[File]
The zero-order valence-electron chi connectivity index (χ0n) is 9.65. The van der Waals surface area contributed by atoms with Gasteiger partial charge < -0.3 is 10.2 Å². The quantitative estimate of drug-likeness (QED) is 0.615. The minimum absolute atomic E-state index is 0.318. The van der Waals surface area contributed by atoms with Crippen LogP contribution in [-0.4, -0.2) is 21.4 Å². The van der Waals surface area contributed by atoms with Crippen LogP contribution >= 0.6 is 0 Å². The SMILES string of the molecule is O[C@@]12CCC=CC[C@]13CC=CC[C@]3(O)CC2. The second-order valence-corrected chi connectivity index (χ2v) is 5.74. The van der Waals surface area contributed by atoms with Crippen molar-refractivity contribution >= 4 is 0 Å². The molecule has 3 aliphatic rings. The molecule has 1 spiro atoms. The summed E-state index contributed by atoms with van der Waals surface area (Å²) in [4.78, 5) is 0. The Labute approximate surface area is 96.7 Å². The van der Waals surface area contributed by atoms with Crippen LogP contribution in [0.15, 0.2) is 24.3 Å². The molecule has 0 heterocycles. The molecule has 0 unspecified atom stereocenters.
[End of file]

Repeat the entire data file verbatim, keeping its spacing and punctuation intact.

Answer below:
The zero-order valence-electron chi connectivity index (χ0n) is 9.65. The van der Waals surface area contributed by atoms with Gasteiger partial charge < -0.3 is 10.2 Å². The quantitative estimate of drug-likeness (QED) is 0.615. The minimum absolute atomic E-state index is 0.318. The van der Waals surface area contributed by atoms with Crippen LogP contribution in [-0.4, -0.2) is 21.4 Å². The van der Waals surface area contributed by atoms with Crippen LogP contribution >= 0.6 is 0 Å². The SMILES string of the molecule is O[C@@]12CCC=CC[C@]13CC=CC[C@]3(O)CC2. The second-order valence-corrected chi connectivity index (χ2v) is 5.74. The van der Waals surface area contributed by atoms with Crippen molar-refractivity contribution >= 4 is 0 Å². The molecule has 3 aliphatic rings. The molecule has 1 spiro atoms. The summed E-state index contributed by atoms with van der Waals surface area (Å²) in [4.78, 5) is 0. The Labute approximate surface area is 96.7 Å². The van der Waals surface area contributed by atoms with Crippen LogP contribution in [0.15, 0.2) is 24.3 Å². The molecule has 0 heterocycles. The molecule has 0 unspecified atom stereocenters.